Now for news item seemingly inspired by James Bond films China plans an underwater lab far beneath the South China Sea. The news came in conjunction with the release of China’s new 5-year plan, the 13th of its kind. The new lab will sit at a whopping 9,000-plus feet in the South China Sea. The Chinese state that the lab’s purpose is scientific. Its exact function is somewhat vague, but is purportedly related to mineral extraction from ocean waters.
On a more ominous note, China has also said that the lab will carry “some military functions.” Whether this means that the entire lab, or just parts of it, will be a military installation of some kind, or whether it denotes military presence in the lab for security purposes, is unknown.
The whole rig will be designed to carry a dozen or so personnel, and will not only be moveable, but also able to sustain the crew for about a month at a time.
The planned build site is both scientifically and financially interesting, but also geographically challenging. The first and most obvious obstacle is the depth. While underwater labs are not new, creating one at this depth is always a major engineering challenge. Maintaining it over time is equally so. Typhoons and earthquakes both hit the area frequently as well.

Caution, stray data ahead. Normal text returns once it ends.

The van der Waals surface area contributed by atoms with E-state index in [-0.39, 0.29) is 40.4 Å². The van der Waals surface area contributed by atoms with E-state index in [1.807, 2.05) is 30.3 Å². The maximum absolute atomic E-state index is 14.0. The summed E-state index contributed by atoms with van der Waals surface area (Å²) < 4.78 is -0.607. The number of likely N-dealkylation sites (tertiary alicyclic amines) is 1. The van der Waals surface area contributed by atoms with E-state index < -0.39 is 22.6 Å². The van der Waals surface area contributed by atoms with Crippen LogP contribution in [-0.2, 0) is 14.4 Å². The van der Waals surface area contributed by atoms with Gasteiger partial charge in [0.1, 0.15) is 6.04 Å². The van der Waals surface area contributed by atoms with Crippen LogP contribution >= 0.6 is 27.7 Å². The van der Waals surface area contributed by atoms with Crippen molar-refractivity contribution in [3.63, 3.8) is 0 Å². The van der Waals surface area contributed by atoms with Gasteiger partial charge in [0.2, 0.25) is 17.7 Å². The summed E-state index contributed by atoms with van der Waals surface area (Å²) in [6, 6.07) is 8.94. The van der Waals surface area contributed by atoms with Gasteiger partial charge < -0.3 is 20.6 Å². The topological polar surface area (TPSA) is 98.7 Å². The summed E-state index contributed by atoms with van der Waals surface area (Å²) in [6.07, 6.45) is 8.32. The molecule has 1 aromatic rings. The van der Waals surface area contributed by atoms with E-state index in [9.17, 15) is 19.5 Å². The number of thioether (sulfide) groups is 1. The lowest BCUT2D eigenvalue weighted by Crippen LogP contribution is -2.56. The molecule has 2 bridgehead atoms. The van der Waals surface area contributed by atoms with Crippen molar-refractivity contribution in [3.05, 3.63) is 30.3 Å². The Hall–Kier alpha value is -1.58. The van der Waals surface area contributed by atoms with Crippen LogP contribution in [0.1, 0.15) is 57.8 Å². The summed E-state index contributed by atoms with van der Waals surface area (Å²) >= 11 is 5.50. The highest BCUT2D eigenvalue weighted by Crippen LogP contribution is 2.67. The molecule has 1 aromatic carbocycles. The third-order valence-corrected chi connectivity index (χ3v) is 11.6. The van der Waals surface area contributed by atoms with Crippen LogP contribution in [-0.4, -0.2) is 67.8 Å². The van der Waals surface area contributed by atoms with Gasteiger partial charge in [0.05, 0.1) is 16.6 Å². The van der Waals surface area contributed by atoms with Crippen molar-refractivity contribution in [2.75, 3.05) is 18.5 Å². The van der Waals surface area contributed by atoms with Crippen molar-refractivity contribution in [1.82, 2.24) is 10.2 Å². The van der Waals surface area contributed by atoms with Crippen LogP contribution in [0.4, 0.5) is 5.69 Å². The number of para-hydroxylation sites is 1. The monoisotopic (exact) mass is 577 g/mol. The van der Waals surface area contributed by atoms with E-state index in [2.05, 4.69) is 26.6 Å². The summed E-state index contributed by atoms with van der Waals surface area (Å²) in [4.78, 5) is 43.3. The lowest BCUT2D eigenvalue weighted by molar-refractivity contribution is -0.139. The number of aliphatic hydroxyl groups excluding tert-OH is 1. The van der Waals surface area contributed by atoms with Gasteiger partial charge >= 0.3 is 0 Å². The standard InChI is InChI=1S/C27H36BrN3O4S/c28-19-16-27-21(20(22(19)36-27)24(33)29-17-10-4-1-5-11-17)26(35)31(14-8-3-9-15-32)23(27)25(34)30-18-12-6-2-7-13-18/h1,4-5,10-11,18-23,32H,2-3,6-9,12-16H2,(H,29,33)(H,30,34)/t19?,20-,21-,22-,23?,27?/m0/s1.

The area is rich in natural resources. There are an estimated 125 billion barrels of oil and 500 trillion cubic feet of natural gas buried in the ocean floor. Considering these resources, it’s tempting for any nation to invest in trying to develop it, and China has already spent more than $216 billion in research and exploration of the area. So while the feasibility of the project is perhaps dubious, it seems that the Chinese government intends to move forward.
Underwater research stations have been a part of submarine exploration since Jacques Cousteau’s Conshelf projects started in the 1960’s. The longest serving underwater research station is MarineLab in Key Largo, Florida, which has been in service since 1984. At present, there are only three official underwater research stations in operation worldwide.